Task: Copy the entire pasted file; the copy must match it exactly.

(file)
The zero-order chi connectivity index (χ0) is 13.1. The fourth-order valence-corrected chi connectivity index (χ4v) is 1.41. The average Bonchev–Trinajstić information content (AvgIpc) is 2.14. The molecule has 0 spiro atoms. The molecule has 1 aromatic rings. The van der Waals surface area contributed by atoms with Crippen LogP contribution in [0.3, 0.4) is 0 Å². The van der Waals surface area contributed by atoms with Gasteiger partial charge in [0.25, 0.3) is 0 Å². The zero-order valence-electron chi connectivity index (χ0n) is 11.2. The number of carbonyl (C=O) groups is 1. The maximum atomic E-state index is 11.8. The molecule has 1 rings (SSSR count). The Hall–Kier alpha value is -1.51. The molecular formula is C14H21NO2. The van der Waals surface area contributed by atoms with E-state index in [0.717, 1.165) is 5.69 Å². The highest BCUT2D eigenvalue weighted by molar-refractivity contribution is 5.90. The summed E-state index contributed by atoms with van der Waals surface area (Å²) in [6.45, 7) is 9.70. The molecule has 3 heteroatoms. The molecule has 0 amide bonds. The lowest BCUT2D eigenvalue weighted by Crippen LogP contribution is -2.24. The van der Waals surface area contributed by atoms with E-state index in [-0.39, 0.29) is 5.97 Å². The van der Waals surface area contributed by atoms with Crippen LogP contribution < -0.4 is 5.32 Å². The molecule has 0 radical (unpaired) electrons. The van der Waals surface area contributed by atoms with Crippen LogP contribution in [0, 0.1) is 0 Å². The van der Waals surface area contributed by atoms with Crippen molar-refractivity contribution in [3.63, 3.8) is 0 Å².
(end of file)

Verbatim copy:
The zero-order chi connectivity index (χ0) is 13.1. The fourth-order valence-corrected chi connectivity index (χ4v) is 1.41. The average Bonchev–Trinajstić information content (AvgIpc) is 2.14. The molecule has 0 spiro atoms. The molecule has 1 aromatic rings. The van der Waals surface area contributed by atoms with Crippen LogP contribution in [0.3, 0.4) is 0 Å². The van der Waals surface area contributed by atoms with Gasteiger partial charge in [0.25, 0.3) is 0 Å². The zero-order valence-electron chi connectivity index (χ0n) is 11.2. The number of carbonyl (C=O) groups is 1. The maximum atomic E-state index is 11.8. The molecule has 1 rings (SSSR count). The Hall–Kier alpha value is -1.51. The molecular formula is C14H21NO2. The van der Waals surface area contributed by atoms with E-state index in [0.717, 1.165) is 5.69 Å². The highest BCUT2D eigenvalue weighted by molar-refractivity contribution is 5.90. The summed E-state index contributed by atoms with van der Waals surface area (Å²) in [6.45, 7) is 9.70. The molecule has 3 heteroatoms. The molecule has 0 amide bonds. The lowest BCUT2D eigenvalue weighted by Crippen LogP contribution is -2.24. The van der Waals surface area contributed by atoms with E-state index in [-0.39, 0.29) is 5.97 Å². The van der Waals surface area contributed by atoms with Crippen LogP contribution < -0.4 is 5.32 Å². The molecule has 0 radical (unpaired) electrons. The van der Waals surface area contributed by atoms with Crippen LogP contribution in [0, 0.1) is 0 Å². The van der Waals surface area contributed by atoms with Crippen molar-refractivity contribution in [3.63, 3.8) is 0 Å².